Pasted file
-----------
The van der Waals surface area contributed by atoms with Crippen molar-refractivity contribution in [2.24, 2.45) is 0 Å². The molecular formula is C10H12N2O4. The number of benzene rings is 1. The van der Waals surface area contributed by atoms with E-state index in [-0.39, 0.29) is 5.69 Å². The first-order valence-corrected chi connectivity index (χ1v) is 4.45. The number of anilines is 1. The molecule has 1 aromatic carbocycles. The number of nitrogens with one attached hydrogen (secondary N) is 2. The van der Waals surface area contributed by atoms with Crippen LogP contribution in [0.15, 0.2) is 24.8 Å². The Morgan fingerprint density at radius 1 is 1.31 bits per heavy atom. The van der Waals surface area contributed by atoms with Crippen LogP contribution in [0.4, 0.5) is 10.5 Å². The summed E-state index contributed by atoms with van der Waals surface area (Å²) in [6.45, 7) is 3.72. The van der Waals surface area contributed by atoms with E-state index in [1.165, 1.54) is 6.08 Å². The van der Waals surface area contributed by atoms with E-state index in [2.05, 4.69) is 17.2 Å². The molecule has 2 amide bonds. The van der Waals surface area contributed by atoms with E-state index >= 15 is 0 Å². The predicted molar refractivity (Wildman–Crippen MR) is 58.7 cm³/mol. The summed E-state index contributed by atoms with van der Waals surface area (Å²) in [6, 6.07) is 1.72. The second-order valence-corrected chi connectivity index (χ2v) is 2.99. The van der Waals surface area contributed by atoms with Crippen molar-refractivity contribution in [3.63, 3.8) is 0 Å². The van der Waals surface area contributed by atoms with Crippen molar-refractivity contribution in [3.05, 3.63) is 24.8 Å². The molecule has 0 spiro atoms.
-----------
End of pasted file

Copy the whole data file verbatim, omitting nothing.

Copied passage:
The van der Waals surface area contributed by atoms with Crippen molar-refractivity contribution in [2.24, 2.45) is 0 Å². The molecular formula is C10H12N2O4. The number of benzene rings is 1. The van der Waals surface area contributed by atoms with E-state index in [-0.39, 0.29) is 5.69 Å². The first-order valence-corrected chi connectivity index (χ1v) is 4.45. The number of anilines is 1. The molecule has 1 aromatic carbocycles. The number of nitrogens with one attached hydrogen (secondary N) is 2. The van der Waals surface area contributed by atoms with Crippen LogP contribution in [0.15, 0.2) is 24.8 Å². The Morgan fingerprint density at radius 1 is 1.31 bits per heavy atom. The van der Waals surface area contributed by atoms with Crippen LogP contribution in [0.4, 0.5) is 10.5 Å². The summed E-state index contributed by atoms with van der Waals surface area (Å²) in [6.45, 7) is 3.72. The van der Waals surface area contributed by atoms with E-state index in [1.165, 1.54) is 6.08 Å². The van der Waals surface area contributed by atoms with E-state index in [2.05, 4.69) is 17.2 Å². The molecule has 2 amide bonds. The van der Waals surface area contributed by atoms with E-state index >= 15 is 0 Å². The predicted molar refractivity (Wildman–Crippen MR) is 58.7 cm³/mol. The summed E-state index contributed by atoms with van der Waals surface area (Å²) in [6, 6.07) is 1.72. The second-order valence-corrected chi connectivity index (χ2v) is 2.99. The van der Waals surface area contributed by atoms with Crippen molar-refractivity contribution in [3.63, 3.8) is 0 Å². The van der Waals surface area contributed by atoms with Crippen molar-refractivity contribution in [3.05, 3.63) is 24.8 Å². The molecule has 0 spiro atoms.